- In July 2014, Schock caused Schock for Congress to purchase a new 2015 Chevrolet Tahoe for him at a total cost of $73,896. Schock then caused the Tahoe to be titled in his name. To accomplish the purchase, Schock caused SFC to purchase his used 2010 Tahoe from him for $31,621. He then caused SFC to trade in the 2010 Tahoe with a $26,000 used car or trade-in allowance, and wrote a SFC check to the dealership for $73,896, thus causing a loss to SFC. As part of the scheme, and to conceal and cover it up, Schock allegedly caused SFC to file a false report with the Federal Election Commission (FEC) that the entire $73,896 payment was for a transportation expense of SFC rather than the purchase of a vehicle for Schock’s exclusive use. Schock allegedly made no effort to reimburse SFC for his personal use of the 2015 Tahoe.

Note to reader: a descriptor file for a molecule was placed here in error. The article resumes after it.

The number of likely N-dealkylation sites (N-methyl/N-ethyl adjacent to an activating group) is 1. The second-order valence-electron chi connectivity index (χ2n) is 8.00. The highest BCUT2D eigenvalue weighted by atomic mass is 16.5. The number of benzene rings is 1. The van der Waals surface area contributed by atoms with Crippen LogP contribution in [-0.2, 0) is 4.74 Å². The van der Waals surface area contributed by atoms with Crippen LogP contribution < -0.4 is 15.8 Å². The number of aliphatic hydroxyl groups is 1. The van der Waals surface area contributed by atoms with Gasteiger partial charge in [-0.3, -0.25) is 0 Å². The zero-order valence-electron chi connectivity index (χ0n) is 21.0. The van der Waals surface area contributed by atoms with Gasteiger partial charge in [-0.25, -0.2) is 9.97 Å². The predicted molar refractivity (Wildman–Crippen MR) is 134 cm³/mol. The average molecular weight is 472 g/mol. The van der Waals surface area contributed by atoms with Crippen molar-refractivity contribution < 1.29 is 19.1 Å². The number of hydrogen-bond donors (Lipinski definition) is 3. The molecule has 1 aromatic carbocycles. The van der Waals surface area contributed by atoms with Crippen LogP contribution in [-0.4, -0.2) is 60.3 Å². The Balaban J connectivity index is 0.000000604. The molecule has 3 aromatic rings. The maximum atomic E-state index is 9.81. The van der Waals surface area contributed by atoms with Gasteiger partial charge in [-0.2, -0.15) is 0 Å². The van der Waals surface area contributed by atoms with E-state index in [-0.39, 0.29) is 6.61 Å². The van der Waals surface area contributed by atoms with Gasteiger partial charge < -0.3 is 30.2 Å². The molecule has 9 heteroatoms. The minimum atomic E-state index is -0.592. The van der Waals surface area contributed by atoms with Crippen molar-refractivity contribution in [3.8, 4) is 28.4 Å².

- Schock allegedly caused the House to fraudulently reimburse him $29,021 for his September 2014 purchase of camera equipment. The equipment was for his use and the use of a congressional and campaign staff member who was also his personal photographer and videographer. In November 2014, Schock allegedly instructed the staff member to create and submit a false invoice for ‘multimedia services’ to Schock’s congressional office. After various changes to the invoice, it was submitted to the House, which authorized payment of $29,021 to the staff member. The funds were deposited in the staff member’s bank account and were later used by the staff member to make direct payments to Schock’s personal credit card account for the camera equipment purchase.